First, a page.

The Brooklyn Rail

JUL-AUG 2012

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JUL-AUG 2012 Issue

The Invisible Woman

Anne-Marie Kinney
Radio Iris
(Two Dollar Radio, 2012)

Anne-Marie Kinney brings us a first novel that initially seems hollow, another empty tale of office work in America. However, Radio Iris soon shifts into a portrait of a young woman struggling to remain present in a world that seems to disappear before her eyes—family, co-workers, even an elusive office neighbor. Iris evokes a comparison to Lenore of David Foster Wallace’s Broom of the System in the way she questions her own reality and presence. Does she exist at all? She leaves written notes on walls and furniture in case anyone ever finds them, to know that she was once there. She occasionally tries to stand very still and look straight ahead, under the pretense that she may become invisible.

Iris is perhaps living out this tale of invisibility in Los Angeles, where such things are definitely possible, but it could really be any U.S. city. New Yorkers can relate to the idea that their neighbors could be doing just about anything on the other side of their shared walls, or to creative housing situations—like using commercial space as living space, sneaking in and out during office hours, a Murphy bed in the wall.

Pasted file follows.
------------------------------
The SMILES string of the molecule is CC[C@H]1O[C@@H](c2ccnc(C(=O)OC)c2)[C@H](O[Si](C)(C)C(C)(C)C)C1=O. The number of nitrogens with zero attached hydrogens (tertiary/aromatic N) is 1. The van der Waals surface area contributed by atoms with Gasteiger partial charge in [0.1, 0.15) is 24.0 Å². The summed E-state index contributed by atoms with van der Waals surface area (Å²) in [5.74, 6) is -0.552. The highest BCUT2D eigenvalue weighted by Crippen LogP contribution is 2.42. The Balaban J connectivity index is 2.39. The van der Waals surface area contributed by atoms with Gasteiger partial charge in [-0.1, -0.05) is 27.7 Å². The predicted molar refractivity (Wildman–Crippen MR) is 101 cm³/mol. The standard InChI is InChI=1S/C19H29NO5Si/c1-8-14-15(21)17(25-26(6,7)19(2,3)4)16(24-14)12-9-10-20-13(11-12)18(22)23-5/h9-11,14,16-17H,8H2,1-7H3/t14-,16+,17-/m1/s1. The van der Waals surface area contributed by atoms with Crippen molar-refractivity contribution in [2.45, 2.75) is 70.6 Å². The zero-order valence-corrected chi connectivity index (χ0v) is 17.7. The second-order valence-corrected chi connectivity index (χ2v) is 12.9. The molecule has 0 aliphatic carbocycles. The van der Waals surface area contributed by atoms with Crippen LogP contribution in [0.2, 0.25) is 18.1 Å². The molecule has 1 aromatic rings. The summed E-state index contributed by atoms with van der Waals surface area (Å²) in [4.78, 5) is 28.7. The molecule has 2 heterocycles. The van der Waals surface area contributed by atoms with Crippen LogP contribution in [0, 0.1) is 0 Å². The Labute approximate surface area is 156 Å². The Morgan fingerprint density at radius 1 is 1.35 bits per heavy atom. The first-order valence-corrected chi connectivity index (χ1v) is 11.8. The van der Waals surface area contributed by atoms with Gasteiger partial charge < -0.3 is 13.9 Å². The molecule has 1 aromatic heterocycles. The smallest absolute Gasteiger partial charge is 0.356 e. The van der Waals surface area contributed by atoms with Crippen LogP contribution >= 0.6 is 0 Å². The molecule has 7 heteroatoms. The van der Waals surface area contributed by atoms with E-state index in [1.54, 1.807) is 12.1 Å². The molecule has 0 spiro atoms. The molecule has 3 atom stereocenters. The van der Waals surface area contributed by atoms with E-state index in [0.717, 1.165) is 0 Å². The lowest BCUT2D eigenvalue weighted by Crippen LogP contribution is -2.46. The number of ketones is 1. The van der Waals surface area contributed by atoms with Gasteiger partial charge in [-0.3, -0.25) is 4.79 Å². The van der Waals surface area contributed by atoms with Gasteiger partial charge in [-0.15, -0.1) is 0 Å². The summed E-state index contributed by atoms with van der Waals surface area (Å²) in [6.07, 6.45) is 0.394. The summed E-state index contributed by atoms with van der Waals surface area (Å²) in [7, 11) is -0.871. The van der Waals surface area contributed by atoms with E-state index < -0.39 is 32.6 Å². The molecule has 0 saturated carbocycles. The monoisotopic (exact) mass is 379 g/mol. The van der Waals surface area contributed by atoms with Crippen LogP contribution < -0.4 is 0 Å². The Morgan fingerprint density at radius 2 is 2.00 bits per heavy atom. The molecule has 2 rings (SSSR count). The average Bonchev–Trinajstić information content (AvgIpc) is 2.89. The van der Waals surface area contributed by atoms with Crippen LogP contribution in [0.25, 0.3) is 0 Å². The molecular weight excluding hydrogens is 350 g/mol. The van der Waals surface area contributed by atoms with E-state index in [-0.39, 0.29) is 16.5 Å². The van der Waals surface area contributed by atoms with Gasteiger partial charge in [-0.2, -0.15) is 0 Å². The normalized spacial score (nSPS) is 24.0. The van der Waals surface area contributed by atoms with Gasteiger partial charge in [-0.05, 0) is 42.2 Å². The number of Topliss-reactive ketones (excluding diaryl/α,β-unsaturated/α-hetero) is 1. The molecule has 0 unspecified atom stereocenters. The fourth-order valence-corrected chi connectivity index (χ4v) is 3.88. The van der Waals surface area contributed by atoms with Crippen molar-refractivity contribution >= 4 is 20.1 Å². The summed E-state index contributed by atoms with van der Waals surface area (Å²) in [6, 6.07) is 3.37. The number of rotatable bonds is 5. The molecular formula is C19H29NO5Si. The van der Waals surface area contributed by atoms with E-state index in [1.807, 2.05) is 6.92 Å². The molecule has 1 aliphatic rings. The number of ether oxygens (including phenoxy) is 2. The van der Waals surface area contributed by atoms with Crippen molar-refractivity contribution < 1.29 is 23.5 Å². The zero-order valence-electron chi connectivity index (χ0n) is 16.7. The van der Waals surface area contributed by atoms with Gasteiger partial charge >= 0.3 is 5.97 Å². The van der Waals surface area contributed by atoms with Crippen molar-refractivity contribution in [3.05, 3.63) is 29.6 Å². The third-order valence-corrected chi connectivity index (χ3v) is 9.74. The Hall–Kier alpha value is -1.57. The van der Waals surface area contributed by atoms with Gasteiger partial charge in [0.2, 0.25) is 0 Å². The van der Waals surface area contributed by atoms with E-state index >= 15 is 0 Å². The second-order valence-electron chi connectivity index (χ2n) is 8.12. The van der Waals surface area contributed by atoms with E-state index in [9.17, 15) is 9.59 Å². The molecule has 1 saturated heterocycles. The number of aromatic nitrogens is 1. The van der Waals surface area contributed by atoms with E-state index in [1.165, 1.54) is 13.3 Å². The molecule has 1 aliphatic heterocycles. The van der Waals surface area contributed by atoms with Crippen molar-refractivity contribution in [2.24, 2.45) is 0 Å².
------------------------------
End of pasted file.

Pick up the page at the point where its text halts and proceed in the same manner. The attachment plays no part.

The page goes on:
Iris and her semi-estranged brother, the elusive salesman Neil, experience consistent dream sequences and flashbacks related to their childhood, particularly an accident at a birthday party that permanently impacted several lives. This theme adds some depth to the tale of seemingly mundane corporate life.

Iris wonders what her office neighbor is up to, as she passes the days typing letters and sending faxes at a mysterious, potentially pointless company. She goes home to an empty apartment, personal routines, and awkward social encounters. In these, she is reminiscent of Mirabelle in Steve Martin’s Shopgirl, or perhaps any single girl in any city. Iris has a few lackluster experiences with men, due in large part to a pushy friend’s insistence. This lack of attention to sex in a book about a single young woman is rare and refreshing—we are able to think about her other qualities, and her motivations.

Iris’ love story—she passes notes with her office neighbor—may be strange but aren’t the best love stories a little off-kilter? Leaving little notes and whispering back and forth seems to be just the right speed for Iris, and the reader hopes it works out for her.


Tatiaana L. Laine


The Brooklyn Rail

JUL-AUG 2012

All Issues